by Eloise Hawking
The school’s fight song could be heard in the hallway as we approached the Quest room. This time, Mrs. Eloise greeted us at the doorway having each of us give her a “paw five” as we entered the room. She was dancing around in that dog suit and all of the kids were cracking up. My hopes had been dashed that she was only wearing it to the Friday teacher breakfast.
We picked up our notes for the day off the table near the door, and made our way to the desks grouped in clusters at the center of the classroom. At each of our desks, there were dog dishes set up, the kind that look like rectangles that are divided down the middle to put food on one side and water on the other. On the food side instead of dog kibble, there were rocks.
“What are we doing today?” Emily asked me. She never quits asking me and I never run out of shrugs it seems. The kids just don’t understand that I don’t know a thing more than they do.
“Check the board. I didn’t come in early with her today, as you can probably see why.” We glanced over and Mrs. Eloise was doing the cheerleader dance to the fight song now and just attempted a Russian Eagle.
On the one side of the chalkboard was the word HOOOWWWWLLLL! On the other was our list of things we would do in class today. At the top of today’s list there was something that Mrs. Eloise never made mention of. It was just a simple addition problem for us to solve. The problem was this:
19,102 + 331,971.
That seemed simple. Too simple.
Beneath that, Mrs. Eloise listed all our other tasks for the day. They appeared in Roman Numeraled list. Mrs. Eloise had study time planned for us, as well as the school’s Alma Mater review.
“I got the answer,” said Brainy Bailey, in reference to the mysterious math problem. It is easy.” Bailey recited, “351,073.”
Mrs. Eloise wagged her tail in approval, but a muffled, “That’s part of it…” was heard from within. I knew there had to be more to it.
“Another puzzle, Mrs. McG?” said Henry. “We still didn’t figure out the key one from yesterday!”
Mrs. Eloise removed her husky head to reveal rosy cheeks and breakaway curls along her hairline. It must have been warm in there.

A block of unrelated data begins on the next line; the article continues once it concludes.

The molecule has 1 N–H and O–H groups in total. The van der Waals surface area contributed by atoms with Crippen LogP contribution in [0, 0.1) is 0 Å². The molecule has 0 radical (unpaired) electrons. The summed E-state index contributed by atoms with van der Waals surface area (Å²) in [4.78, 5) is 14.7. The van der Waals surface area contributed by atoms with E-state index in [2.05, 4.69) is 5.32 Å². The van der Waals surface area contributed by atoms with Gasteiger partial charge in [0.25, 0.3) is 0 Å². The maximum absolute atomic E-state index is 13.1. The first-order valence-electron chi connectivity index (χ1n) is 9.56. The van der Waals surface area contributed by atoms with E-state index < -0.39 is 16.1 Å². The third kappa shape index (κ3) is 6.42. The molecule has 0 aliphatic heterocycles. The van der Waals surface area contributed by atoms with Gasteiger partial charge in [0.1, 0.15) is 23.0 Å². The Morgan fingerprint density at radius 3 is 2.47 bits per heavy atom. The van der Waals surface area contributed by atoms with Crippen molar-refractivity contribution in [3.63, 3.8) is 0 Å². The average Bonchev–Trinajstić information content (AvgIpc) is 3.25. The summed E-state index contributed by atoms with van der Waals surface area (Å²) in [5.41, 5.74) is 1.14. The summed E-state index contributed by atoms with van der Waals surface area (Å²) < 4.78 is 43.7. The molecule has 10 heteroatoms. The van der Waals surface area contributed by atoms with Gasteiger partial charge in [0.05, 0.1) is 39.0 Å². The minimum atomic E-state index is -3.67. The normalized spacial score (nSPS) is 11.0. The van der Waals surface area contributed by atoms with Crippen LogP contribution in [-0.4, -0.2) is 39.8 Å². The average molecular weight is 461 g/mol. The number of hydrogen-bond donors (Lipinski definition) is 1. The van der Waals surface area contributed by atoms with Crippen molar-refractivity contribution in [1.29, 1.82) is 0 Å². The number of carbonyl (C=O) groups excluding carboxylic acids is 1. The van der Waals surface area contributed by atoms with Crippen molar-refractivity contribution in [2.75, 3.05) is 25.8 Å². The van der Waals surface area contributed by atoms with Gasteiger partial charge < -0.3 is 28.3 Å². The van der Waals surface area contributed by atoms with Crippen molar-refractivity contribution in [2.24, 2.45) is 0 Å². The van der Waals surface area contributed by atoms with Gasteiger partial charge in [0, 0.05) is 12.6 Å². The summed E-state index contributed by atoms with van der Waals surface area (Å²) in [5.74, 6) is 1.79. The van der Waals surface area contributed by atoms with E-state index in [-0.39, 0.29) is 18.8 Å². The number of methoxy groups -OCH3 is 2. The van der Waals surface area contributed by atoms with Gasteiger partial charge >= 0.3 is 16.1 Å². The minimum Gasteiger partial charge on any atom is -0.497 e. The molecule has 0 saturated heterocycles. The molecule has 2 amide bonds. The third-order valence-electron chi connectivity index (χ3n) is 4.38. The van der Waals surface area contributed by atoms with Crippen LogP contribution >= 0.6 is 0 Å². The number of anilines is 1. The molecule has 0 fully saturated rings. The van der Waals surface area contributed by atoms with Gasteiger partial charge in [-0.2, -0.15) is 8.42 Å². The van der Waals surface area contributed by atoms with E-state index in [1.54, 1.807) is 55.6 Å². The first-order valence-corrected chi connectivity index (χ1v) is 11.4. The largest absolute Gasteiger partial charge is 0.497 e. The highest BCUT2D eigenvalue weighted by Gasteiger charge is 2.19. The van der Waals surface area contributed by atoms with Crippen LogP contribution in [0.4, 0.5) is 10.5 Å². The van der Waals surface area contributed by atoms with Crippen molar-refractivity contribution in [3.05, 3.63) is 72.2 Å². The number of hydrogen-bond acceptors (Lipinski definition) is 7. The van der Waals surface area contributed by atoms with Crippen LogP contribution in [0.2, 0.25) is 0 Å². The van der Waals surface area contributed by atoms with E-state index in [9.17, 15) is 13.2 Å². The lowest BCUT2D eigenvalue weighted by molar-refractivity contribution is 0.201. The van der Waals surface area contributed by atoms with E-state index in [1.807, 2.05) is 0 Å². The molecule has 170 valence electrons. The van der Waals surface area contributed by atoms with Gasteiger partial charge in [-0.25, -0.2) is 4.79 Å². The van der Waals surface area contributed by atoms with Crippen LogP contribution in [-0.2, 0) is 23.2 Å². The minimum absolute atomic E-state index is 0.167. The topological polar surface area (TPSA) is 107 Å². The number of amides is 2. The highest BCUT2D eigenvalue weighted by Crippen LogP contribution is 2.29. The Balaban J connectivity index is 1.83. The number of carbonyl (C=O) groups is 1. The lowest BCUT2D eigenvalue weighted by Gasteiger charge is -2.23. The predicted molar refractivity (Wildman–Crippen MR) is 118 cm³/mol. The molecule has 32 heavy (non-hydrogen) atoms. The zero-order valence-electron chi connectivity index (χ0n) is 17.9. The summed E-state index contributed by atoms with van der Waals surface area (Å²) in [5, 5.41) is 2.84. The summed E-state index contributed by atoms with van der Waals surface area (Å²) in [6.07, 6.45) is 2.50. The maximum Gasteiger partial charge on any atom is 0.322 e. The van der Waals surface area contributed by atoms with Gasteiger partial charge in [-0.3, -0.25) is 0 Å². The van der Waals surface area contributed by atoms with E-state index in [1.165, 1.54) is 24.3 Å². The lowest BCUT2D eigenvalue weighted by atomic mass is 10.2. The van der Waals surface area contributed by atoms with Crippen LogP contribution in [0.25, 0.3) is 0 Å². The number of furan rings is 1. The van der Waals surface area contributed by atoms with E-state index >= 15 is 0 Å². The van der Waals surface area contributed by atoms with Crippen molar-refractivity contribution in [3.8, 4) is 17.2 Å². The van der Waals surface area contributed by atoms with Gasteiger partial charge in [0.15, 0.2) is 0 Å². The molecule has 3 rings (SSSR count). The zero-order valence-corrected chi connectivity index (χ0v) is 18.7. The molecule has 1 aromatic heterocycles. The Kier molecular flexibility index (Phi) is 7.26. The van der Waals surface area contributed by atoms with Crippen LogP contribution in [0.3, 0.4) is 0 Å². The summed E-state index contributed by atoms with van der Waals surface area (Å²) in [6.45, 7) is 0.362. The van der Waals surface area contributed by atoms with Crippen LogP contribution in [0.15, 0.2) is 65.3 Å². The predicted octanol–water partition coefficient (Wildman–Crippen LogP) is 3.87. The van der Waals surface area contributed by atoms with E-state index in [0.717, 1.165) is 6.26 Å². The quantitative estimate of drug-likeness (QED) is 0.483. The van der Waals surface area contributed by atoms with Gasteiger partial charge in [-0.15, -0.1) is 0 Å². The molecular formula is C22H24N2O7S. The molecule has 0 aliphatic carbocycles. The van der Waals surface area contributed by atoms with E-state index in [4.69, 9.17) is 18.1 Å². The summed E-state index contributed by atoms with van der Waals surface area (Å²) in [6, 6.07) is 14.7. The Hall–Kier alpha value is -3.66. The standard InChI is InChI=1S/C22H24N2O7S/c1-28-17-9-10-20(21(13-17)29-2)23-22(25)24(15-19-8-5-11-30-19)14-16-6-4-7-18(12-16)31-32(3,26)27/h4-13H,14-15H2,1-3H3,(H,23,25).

“Hey,” said Rachel. “Maybe that is the combination to the lock for the key.”
“Nice try, kids. Think about it class. Sometimes you have to examine something from all kinds of angles before you see the complete solution. The answer will eventually come to you. All answers do in good time,” said Mrs. Eloise.
“What are the dog dishes for, Mrs. McG?” inquired Emily. “Are you serving us dog food for breakfast?”
“No, I ran out today because Ellen ate it all this morning,” said Mother Eloise. It was a rare occasion that she made mention of the fact that we were mother and daughter. All the kids laughed.
“Did you eat your kibble roasted or toasted?” said Mikey with his sneering smile.
“With ketchup,” I replied, pretending not to care that I was suddenly in the spotlight.
“OK, pups. That’s enough yipping and yapping for the moment. It is time to get down to business. You all have a test coming up next week---a real test-----a Quest test. The kind that you actually have to study for. Let’s use some of our class time practicing the names of these rocks.”
Mrs. Eloise went on to explain that we each had a pile of rocks in our dog dish. We were to pick them up and examine them. If we were certain of the rock’s name, we were to move it to the empty side of the dog dish, therefore knowns would remain on one side and unknowns on the other. We were to jot down the unknowns on a piece of paper so we knew which ones to focus on when we studied.
My classmates and I put our class materials beneath our desks, stood up, and began to circulate the room moving from dog dish to dog dish.
Mrs. Eloise also made the rounds with us, moving from student to student, placing a soft gray paw of encouragement on our backs. “What’s this one?” students would ask her, and in keeping with Mrs. Eloise style, she never gave the answer. Instead she gave clues.
“I’m stuck on this one Mrs. McG,” said Bailey.
“Oh, for such a mathematician, I would have thought that one wouldn’t have been very tough for you.” And so Mrs. Eloise stood for a moment watching Bailey’s blank look. Then a glimmer of recognition crossed Bailey’s face, followed by a broad smile.
“Oh, I get it!” she exclaimed. “That was a clue! The rock is tuff—the igneous rock. Thanks, Mrs. McG!”
And so it went as Mrs. Eloise soft pawed from student to student giving clues such as these:
“Oh, geez. That stinks that you don’t know that one.” Pause. SULFUR!
“I must have been drawn to you by some invisible force knowing that you needed help with that one.” Pause. MAGNETITE!
“Santa Paws is going to put this in the cleats of the football team if they lose the game tonight.” Pause. COAL!
“I have halitosis, don’t I? (exhaling on the student). I should go home and brush my fangs with some toothpaste.” Pause. FLUORITE!
By the end of the study session, I could identify most of the rocks. There were just a few I was still hung up on, so as instructed, I wrote the names in my notebook as well as the addition problem from the morning puzzler. I’d take a look at them later.
“The bell is going to ring in a few minutes, kids. Come and pick up your study sheet,” said Mother Eloise.
“Over the weekend?!” complained Mikey. “That’s not fair.”
“A Quest student never stops thinking, Michael,” said Mrs. Eloise. “You have a few days to complete it. I have faith that you’ll get it done.”
Mother handed out the papers to us. At the top of the homework sheet it read, What is the Most Expensive Rock?” That seemed easy. It had to be the diamond.
“We won’t have to think too hard about this one,” said Emily as she glanced at the paper before stuffing it in her folder.
I knew better than that. I stood a moment and scanned the sheet. It looked like this: